|Publication number||US4653746 A|
|Application number||US 06/679,298|
|Publication date||Mar 31, 1987|
|Filing date||Dec 7, 1984|
|Priority date||Jun 14, 1983|
|Publication number||06679298, 679298, US 4653746 A, US 4653746A, US-A-4653746, US4653746 A, US4653746A|
|Original Assignee||Michel Brunier|
|Export Citation||BiBTeX, EndNote, RefMan|
|Patent Citations (15), Referenced by (8), Classifications (6), Legal Events (5)|
|External Links: USPTO, USPTO Assignment, Espacenet|
The present invention relates to sport apparatus intended for use in training in boxing and in the martial arts and similar exercises in which users make use of their fists, feet, elbows and knees for striking a padded elongate target which is suspended from a suitable support.
Two principal types of sport apparatus for use in such in such training are currently known, namely: punch bags and punch balls.
Punch bags are made in various sizes, but they are generally big enough to perform most of the above-mentioned sporting exercises. Such bags are suspended at the end of a rope or chain and they can be made with varying degrees of hardness depending on the stuffing used. They are more particularly intended for working on the force with which punches are delivered and for pure technique. However, because of their relatively large size and weight, they are incapable of moving rapidly and thus do not exercise the reflexes, nor speed and accuracy in attacking and dodging.
Punch balls are constituted by generally football-sized balls which are intended to be punched with the fists only and which are connected to at least one dynamic member which is generally mounted on a stand.
Punch balls are apparatuses created for training in English-style boxing and for the training techniques specific to this art. However they have two main drawbacks:
they limit the movements of the user to well determined levels because of the small size of the target which is roughly the size of an opponent's head, and which is usually placed at face level; and
they cannot be used with any kind of realistic training for various combat sports in which the technique is based mainly on a range of blows running between the abdomen and the head of the opponent.
One of the aims of the present invention is to provide a new training apparatus which, while being related to punch bags, nonetheless possesses its own dynamic characteristics suitable for improving reflexes, and the speed and accuracy of the user's blows.
This aim is achieved by the invention by proposing a sport apparatus of the above type in which the target is connected by a dismountable link of adjustable length to the lower end of a spring member whose upper end is connected to a support.
This thus provides a suspended target in the form of a punch bag, which target is connected to a dynamic member enabling it to respond actively to the user's blows and to simulate the movements of an opponent, unlike traditional punch bags which are heavy and static.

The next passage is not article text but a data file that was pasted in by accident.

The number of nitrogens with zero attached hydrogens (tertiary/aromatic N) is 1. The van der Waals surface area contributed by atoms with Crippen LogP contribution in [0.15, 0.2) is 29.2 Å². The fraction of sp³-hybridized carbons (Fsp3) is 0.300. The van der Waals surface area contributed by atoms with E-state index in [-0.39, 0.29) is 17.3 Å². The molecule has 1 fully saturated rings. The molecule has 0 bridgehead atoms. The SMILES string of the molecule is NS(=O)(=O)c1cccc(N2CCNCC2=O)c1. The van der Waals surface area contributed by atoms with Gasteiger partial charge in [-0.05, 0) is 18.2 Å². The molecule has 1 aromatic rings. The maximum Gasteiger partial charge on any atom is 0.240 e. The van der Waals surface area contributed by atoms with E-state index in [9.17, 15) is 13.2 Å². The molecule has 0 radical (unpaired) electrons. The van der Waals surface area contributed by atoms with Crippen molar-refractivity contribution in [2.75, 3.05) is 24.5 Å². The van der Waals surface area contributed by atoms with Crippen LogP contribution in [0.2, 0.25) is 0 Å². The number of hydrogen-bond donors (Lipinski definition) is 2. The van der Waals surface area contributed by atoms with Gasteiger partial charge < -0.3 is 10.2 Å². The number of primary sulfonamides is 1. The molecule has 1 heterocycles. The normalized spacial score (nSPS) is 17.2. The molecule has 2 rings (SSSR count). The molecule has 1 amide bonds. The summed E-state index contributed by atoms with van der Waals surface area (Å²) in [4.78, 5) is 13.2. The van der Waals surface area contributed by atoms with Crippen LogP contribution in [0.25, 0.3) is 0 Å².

By means of the dismountable link and the adjustable length between the target and the spring member, the target may easily be interchanged with other targets. It is thus possible to have a complete range of targets having various different characteristics such as shape, volume, length, etc., each target being intended for a particular type of training. Further, the possibility of adjusting the link between the target and the spring member makes it possible to modify the amplitude and the speed of the rocking movement of the target under the effect of the blows which it receives.
The apparatus in accordance with the invention thus makes it possible to train for various boxing techniques requiring attack between the legs and the head of the opponent, and for various dodging techniques which become possible due to the large amplitude and the speed of the movements of the target, to the narrow width of the target and to its suspended disposition which increases its speed.
In a preferred embodiment of the invention, the target comprises a reinforcing tube whose lower end is inserted into the target and whose upper end is provided with a clamping ring.
This clamping ring serves to hold the target at a desired height relative to the tube to which it serves as an extender capable of sliding axially inside the reinforcing tube, with the upper end of the sliding tube being fixed to the spring member.
Advantageously, the said upper end of the sliding tube is rotatably mounted inside a ring serving as a bearing and fixed to the lower end of the spring member. In this way, the target of the apparatus in accordance with the invention may not only rock under the effect of a blow, it may also rotate. The movement of the target thus comes closer to that of an opponent and it is possible, by providing the target with a mark representing the face of an opponent, to adapt the sequence of blows to the position of the target.
An embodiment of the invention is described by way of example with reference to the accompanying drawing, in which:
FIG. 1 is an elevation view in partial section of an apparatus in accordance with the invention;
FIG. 2 is a horizontal section on a line II--II in FIG. 1;
FIG. 3 is a detailed view on a larger scale showing the connection between the spring member and the link; and
FIG. 4 is a section through the link between the target envelope and the upper end of the reinforcing tube.
The apparatus shown by way of example in FIG. 1 comprises a target 10 suspended from a support 12 by means of a spring member 14. The target 10 is generally cylindrical in shape and is made of dense polyurethane foam covered by an envelope 16 having an open upper end 18. A reinforcing tube 20 is disposed axially inside the target 10 in such a manner that its lower end 22 is inserted into the target while its upper end 24 projects above the target (FIGS. 1 and 2).
As shown in FIG. 4, the upper end 24 is axially split and is provided with a clamping ring 26 to lock the tube 20 on another tube 28 as is explained below.